special introductory paragraph
I’m assuming most of the intrigue for searching out Dust comes from Marc “Marky Ramone” Bell being in it years before he drummed for Wayne County and the Backstreet Boys, Richard Hell and the Voidoids and, of course, THE RAMONES!!! The other two guys in Dust were guitarist/singer Richard Wise and bassist Kenny Aaronson, who also played a mean pedal steal guitar. Wise later joined co-producer Kenny Kerner to produce Kiss and Aaronson became a session musician for a whole lot of people that I’m not going to mention. Dust made two albums and that was it.
Dust – Kama Sutra – 1971
If you found the double LP reissue set containing the self titled Dust LP and their second album Hard Attack packaged together and on the plastic there was a sticker that read “the roots of American metal”, that is a lie, my friend! Do not think for a second that the group Dust is an undiscovered, underground gem in the same vein as Pentagram and have a bunch of heavy, Sabbath doom riffs and horrific themes because you’ll be disappointed beyond belief. Sure the cover looks scary but it’s a facade.
However, if you’re a fan of early, bluesy hard rock that is obviously influenced by Zeppelin and Grand Funk Railroad, then you’ve got yourself a nice pair o’ records to play! The first Dust album contains seven original numbers that alternate between good-time groovy, kind of funky hard rock, acoustic pedal steal country blues, epic-length “Dazed and Confuses” blues rock trudgery and high speed – nay, damn near hardcore speed – boogie rock.
The album immediately blows apart the “American metal” myth with opening track “Stone Woman”, which rides along on an upbeat funky groove, complete with slide guitar. One thing you may ask yourself when you hear this fun opening tune is, “how is that the same guy who drummmed in the Ramones?” His snare dominated patterns and non 4/4 rockin’ make it clear that the music of the Ramones was way below his skill level. Side two opener, “From a Dry Camel” is the aforementioned heavy, blues rock trudgery. It’s similar to “Dazed and Confused” except the lyrics are really weird and it later picks up into a galloping beat.
So yeah, I don’t need to describe every song. The lyrics are about typical rock subject matter; love, lust, roamin’ ladies and sucking water from a dry camels hump. The guitars are beautifully loud and have various tones and Wise sings in the same high pitch 70s style as Mark Farner. I mean, what’s there to say; this is proletarian hard rock to bang your head and/or fist to, so get to it man!
Hard Attack – Kama Sutra – 1972
Kind of looks like a Molly Hatchet album, doesn’t it?
Not only is the title for this album a stupid pun, it’s a complete lie! Just like the sticker that says, “The Roots of American Metal”, this album is not only not metal, it’s not even hard rock! The album begins with acoustic guitars and though the song “Pull Away/So Many Times” picks up the energy into an acoustic/electric gallop, it’s still not hard rock. Furthermore the album proceeds to get lighter as we go along so that, by the time we’re on the third song, “Thusly Spoken”, we’re hearing an acoustic guitar/keyboard/piano/strings ballad! “Hard Attack” my arse!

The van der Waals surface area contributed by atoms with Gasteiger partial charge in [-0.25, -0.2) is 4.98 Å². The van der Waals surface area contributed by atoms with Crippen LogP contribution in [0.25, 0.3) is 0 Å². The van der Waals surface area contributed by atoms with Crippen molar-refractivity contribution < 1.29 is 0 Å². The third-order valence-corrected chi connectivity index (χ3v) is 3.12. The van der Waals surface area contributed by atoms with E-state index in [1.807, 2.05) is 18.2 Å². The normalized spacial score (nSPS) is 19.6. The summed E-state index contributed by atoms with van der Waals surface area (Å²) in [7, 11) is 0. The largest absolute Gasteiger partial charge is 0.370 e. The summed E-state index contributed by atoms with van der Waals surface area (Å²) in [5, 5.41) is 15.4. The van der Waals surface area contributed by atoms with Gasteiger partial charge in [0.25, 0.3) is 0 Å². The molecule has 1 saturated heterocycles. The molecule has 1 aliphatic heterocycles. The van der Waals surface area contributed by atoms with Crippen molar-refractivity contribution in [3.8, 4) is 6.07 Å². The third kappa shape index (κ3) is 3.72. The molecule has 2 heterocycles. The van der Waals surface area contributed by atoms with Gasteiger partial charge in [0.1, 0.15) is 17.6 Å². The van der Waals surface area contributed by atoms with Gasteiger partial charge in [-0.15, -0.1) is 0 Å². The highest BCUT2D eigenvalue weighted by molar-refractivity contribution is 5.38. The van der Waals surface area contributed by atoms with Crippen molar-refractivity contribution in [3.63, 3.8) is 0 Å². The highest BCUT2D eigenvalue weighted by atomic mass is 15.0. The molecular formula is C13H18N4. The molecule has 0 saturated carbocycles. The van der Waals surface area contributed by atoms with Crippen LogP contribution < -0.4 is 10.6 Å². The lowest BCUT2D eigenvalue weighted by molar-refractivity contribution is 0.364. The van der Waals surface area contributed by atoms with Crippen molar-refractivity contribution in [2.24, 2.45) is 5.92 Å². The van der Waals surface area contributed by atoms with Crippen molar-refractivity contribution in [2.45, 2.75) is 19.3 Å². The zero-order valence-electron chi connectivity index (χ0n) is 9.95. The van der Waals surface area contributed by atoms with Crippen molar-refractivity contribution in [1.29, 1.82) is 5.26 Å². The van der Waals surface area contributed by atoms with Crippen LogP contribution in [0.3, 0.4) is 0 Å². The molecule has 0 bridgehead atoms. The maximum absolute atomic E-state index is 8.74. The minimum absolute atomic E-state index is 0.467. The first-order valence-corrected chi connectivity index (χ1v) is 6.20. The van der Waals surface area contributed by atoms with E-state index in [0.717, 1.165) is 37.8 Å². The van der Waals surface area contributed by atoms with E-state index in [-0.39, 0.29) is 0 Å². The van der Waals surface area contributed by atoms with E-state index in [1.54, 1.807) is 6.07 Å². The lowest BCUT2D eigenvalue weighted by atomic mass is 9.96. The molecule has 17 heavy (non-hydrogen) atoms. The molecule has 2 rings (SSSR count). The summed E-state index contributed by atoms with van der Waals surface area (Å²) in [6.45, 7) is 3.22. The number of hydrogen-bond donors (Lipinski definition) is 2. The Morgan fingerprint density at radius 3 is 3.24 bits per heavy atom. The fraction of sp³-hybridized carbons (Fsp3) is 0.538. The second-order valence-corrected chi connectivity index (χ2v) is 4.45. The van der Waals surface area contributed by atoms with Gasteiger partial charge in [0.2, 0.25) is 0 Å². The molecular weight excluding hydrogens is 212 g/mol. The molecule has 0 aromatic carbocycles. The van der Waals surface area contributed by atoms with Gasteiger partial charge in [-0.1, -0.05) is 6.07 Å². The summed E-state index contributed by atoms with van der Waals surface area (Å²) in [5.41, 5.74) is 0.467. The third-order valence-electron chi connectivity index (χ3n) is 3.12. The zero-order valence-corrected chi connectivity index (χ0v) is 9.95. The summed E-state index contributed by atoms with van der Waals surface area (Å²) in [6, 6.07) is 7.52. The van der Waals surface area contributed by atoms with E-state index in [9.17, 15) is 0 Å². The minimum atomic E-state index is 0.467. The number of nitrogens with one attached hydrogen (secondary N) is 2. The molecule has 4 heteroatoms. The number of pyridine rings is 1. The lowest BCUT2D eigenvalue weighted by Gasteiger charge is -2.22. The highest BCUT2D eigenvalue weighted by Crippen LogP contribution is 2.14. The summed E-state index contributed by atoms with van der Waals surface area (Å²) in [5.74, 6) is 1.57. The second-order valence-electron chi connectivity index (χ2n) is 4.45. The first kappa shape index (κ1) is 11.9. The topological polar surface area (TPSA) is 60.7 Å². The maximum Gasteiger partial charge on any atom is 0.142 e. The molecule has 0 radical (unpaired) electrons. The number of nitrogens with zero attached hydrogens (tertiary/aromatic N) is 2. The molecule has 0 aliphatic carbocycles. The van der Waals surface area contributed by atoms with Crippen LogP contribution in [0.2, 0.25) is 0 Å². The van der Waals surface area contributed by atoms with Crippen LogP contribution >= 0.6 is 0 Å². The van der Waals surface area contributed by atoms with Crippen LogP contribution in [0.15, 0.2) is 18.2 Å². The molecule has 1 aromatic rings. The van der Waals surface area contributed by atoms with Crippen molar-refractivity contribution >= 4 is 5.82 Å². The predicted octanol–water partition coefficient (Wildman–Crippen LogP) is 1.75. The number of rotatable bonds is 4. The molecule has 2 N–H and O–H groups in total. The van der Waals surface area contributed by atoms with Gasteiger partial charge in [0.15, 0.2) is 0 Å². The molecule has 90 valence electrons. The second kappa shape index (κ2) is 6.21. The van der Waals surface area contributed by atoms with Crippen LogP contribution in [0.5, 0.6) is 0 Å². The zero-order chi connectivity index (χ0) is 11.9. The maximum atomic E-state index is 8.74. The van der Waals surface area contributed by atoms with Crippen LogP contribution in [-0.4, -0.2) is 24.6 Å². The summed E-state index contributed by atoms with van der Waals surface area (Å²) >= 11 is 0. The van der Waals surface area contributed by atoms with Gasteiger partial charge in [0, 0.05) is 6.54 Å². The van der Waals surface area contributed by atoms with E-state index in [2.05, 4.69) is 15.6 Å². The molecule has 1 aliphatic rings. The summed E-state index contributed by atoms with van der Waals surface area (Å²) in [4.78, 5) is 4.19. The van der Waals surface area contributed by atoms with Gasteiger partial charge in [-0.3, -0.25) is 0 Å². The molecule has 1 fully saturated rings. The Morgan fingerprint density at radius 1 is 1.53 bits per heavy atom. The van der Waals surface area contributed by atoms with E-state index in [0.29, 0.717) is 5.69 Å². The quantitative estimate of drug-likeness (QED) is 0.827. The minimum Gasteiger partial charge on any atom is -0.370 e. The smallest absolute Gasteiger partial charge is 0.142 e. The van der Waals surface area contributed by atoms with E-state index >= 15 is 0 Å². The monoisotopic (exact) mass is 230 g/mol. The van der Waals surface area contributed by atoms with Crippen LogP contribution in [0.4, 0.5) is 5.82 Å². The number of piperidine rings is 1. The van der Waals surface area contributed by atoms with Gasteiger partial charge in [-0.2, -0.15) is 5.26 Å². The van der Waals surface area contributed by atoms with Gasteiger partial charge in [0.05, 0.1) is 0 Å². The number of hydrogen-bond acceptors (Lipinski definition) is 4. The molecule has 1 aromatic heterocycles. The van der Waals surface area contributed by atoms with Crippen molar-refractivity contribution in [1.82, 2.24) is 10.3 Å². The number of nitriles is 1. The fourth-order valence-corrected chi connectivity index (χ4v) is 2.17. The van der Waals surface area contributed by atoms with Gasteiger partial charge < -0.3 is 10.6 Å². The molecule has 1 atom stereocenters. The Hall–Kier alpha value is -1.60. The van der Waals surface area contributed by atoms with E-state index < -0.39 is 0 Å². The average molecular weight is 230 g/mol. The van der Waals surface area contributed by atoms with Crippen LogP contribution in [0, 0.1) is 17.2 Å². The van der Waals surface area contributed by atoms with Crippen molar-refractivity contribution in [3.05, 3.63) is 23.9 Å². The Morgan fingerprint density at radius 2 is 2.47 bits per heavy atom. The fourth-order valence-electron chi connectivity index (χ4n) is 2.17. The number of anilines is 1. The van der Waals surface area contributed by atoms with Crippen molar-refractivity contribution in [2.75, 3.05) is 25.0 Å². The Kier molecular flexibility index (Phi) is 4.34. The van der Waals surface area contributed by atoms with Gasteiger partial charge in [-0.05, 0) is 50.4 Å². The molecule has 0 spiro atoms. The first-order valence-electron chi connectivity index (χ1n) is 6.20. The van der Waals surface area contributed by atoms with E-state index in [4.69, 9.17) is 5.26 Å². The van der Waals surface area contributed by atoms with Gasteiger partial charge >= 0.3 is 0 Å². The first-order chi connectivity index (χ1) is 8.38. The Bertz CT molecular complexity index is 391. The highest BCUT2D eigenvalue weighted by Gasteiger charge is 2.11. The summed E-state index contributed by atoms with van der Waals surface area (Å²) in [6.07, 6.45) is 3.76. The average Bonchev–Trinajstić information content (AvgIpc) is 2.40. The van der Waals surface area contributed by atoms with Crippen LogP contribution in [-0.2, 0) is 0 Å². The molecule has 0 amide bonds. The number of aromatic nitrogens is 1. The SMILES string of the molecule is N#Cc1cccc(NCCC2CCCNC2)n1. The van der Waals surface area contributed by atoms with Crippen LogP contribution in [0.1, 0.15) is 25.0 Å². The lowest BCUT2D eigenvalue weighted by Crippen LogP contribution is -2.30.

But, hey, here we go! The fourth song, “Learning to Die” is a hella energetic hard rock song, who’s opening melody sounds like the Twilight Zone theme before proceeding into the main riff then a lighter, scarier part. Then the eerie part goes away and we’re back into energetic rock ‘n’ roll zone! Is this supposed to be social commentary? “Every man learns to die/he has to leave his jewels behind”? I dunno, whatever. This song kind of reminds of Blue Oyster Cult with all them minor notes.
I already mentioned the group’s playing ability; guitarist Richard Wise and bassist Kenny Aaronson are perfectly fine on their instruments whether they’re playing electric/distorted or acoustic and, of course, Marc “Ramone” Bell is playing way more technically advanced stuff than he would in the Ramones.
What is with these existential lyrics, “somewhere somebody lives/somewhere somebody dies/but it was only time/somewhere somebody laughs/somewhere somebody cries/but it was only time”… what? Good thing the song it comes from (“All in All”) has some neat start/stop boogie rockin’ with plenty of drum rolls and ultimately good time cheer and then, A COWBELL!!! Did Marc Bell play a cowbell on the previous release? Not that I recall… anyway…
Arrghh, now we’re back into acoustic zone with “I Been Thinkin’.” In case you’re wonderin’ (ha!), I am reviewing the album in real time as the songs come. I have listened to it a couple times before but I kind of enjoy this play by play approach. Oh, hey… another hard rock song that starts off with some killer snare attack, some slides on the neck, then soloing, then three chord riff, then more soloing and it appears by the song’s set up, that “Ivory” will be an instrumental. Some of these solos sound Toni Iommi-ish in parts.
Then one more acoustic, countryish ballad and one more, mean hard rocker with some honestly killer, angry riffs and more neato fills. That’s the album for you.